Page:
This is my third year building a matchup guide for the NCAA tournament. In this post I’ll take you through the numbers in my analysis, and later I’ll go through the process for scraping, shaping, and visualizing our college basketball data set.
There are many places you can go for data on college basketball, and more often than not they will have done the difficult work for you. KenPom.com, for example, offers a sophisticated model for ranking teams. ESPN’s BPI system was developed by Dean Oliver, who previously authored the influential book, Basketball on Paper. More recently, FiveThirtyEight has used weighted averages of polling systems and a variation of the standard chess rating system (Wikipedia: ELO) to rank basketball teams and assess probabilities. At the risk of reinventing the wheel, I went a different route and developed a variation of Pomeroy’s metrics leveraging data scraped from sports-reference.com. There are a few reasons why I wanted a custom system, but mainly I wanted the capability to drill down to deeper levels of granularity in the data, and I wanted to automate more of the process with code.
The core of Pomeroy’s system is a Bill James construct called Pythagorean Expectation. Pomeroy expanded on earlier work by Dean Oliver to show that you can accurately estimate a team’s win probability against a statistically average division 1 opponent using the following formula:
OE and DE here are the Adjusted Offensive and Defensive Efficiency ratings, or the amount of points a team would likely score/allow against an average D1 opponent. Once the Pythagorean percentage is calculated for two teams, win probability for one to beat the other in a game can be calculated using another formula called Log5:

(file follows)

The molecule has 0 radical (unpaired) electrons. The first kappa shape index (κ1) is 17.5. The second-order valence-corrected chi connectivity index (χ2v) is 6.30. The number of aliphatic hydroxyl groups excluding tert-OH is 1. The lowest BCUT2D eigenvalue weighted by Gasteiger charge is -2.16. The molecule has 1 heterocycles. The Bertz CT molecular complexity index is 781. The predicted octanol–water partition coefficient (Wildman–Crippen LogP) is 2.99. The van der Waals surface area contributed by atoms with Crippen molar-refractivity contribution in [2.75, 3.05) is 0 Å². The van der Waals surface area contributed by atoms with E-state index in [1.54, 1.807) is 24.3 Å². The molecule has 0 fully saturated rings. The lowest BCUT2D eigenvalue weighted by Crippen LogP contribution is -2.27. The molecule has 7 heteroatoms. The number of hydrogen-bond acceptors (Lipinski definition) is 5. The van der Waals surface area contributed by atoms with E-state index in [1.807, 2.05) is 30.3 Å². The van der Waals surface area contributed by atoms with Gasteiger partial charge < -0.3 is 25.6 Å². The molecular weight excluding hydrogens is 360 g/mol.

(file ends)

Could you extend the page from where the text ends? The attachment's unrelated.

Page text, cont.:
If you incorporate the tempos at which each team plays (i.e., possessions per game) in conjunction with the D1 average tempo metric, you can use efficiency metrics to project a likely outcome of any game in points scored and allowed. Pomeroy provides provides these projections every day for subscribers to his site.
For my own analysis, I went to sports-reference.com’s gamelogs, which provide an offensive and defensive efficiency rating at the game level for all 351 teams in division 1. From there, I developed a small Python program that could crawl the gamelogs for every team, returning the game summary values into a csv file. This is only part of the solution, though, because it doesn’t tell us much when a team racks up strong numbers crushing a lower quality opponent. In order to make the data useful, we have to normalize the efficiency metrics based on the strength of schedule. For that, I used SRS, which is a simple rating based on the margin of victory and quality of the opponent. There’s a detailed explanation here, but in effect this is what it gets you:
Let’s say that Indiana has an SRS of 19.8 while Miami of Ohio has an SRS of -5.7. Indiana is thus about 20 points better than the average D1 team, while Miami of Ohio is about 6 points worse than that same opponent. If Indiana and Miami played, you’d likely see a rout of roughly 25 to 26 points, or the delta between the two teams’ ratings.
Because SRS is normalized to the average D1 team, it gives us an ideal method for adjusting offensive and defensive efficiency to the opponent. If the opponent’s SRS is positive, we add a tempo-adjusted offensive efficiency points to the raw number, and we subtract tempo-adjusted points from the defensive side. By running the numbers this way, in a hypothetical game between Indiana and Miami, we end up penalizing Indiana if they fail to beat Miami by a sufficient amount. I also added weighting to the most recent 4 games played, as these would most accurately reflect a team’s performance heading into the tournament.
In the next post I’ll walk through the process of scraping the data with Python.